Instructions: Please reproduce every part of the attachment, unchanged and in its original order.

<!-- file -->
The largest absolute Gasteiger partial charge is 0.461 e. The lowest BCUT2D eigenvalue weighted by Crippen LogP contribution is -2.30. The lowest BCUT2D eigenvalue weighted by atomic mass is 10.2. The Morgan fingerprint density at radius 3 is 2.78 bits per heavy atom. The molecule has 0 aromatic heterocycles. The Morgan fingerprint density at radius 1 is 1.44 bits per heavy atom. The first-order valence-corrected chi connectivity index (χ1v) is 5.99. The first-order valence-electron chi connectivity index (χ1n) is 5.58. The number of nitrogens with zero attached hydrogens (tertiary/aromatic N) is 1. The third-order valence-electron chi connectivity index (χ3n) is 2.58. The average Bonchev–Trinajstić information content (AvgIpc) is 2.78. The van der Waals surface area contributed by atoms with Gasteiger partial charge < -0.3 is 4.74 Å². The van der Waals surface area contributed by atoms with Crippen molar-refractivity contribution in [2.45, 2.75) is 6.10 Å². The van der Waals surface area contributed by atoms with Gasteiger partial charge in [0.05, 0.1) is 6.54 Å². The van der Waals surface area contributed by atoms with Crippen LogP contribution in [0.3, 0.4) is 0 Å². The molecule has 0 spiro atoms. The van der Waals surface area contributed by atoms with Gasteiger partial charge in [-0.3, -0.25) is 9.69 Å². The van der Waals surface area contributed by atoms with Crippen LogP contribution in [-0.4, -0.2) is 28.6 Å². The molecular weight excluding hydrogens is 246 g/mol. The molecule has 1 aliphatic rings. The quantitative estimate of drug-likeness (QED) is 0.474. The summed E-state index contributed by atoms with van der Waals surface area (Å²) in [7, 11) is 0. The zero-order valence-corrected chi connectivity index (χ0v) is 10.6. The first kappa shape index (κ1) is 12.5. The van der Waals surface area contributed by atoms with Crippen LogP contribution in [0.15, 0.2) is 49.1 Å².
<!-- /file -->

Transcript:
The largest absolute Gasteiger partial charge is 0.461 e. The lowest BCUT2D eigenvalue weighted by Crippen LogP contribution is -2.30. The lowest BCUT2D eigenvalue weighted by atomic mass is 10.2. The Morgan fingerprint density at radius 3 is 2.78 bits per heavy atom. The molecule has 0 aromatic heterocycles. The Morgan fingerprint density at radius 1 is 1.44 bits per heavy atom. The first-order valence-corrected chi connectivity index (χ1v) is 5.99. The first-order valence-electron chi connectivity index (χ1n) is 5.58. The number of nitrogens with zero attached hydrogens (tertiary/aromatic N) is 1. The third-order valence-electron chi connectivity index (χ3n) is 2.58. The average Bonchev–Trinajstić information content (AvgIpc) is 2.78. The van der Waals surface area contributed by atoms with Gasteiger partial charge < -0.3 is 4.74 Å². The van der Waals surface area contributed by atoms with Crippen molar-refractivity contribution in [2.45, 2.75) is 6.10 Å². The van der Waals surface area contributed by atoms with Gasteiger partial charge in [0.05, 0.1) is 6.54 Å². The van der Waals surface area contributed by atoms with Crippen LogP contribution in [0.3, 0.4) is 0 Å². The molecule has 0 spiro atoms. The van der Waals surface area contributed by atoms with Gasteiger partial charge in [-0.3, -0.25) is 9.69 Å². The van der Waals surface area contributed by atoms with Crippen LogP contribution in [-0.4, -0.2) is 28.6 Å². The molecular weight excluding hydrogens is 246 g/mol. The molecule has 1 aliphatic rings. The quantitative estimate of drug-likeness (QED) is 0.474. The summed E-state index contributed by atoms with van der Waals surface area (Å²) in [7, 11) is 0. The zero-order valence-corrected chi connectivity index (χ0v) is 10.6. The first kappa shape index (κ1) is 12.5. The van der Waals surface area contributed by atoms with Crippen LogP contribution in [0.15, 0.2) is 49.1 Å².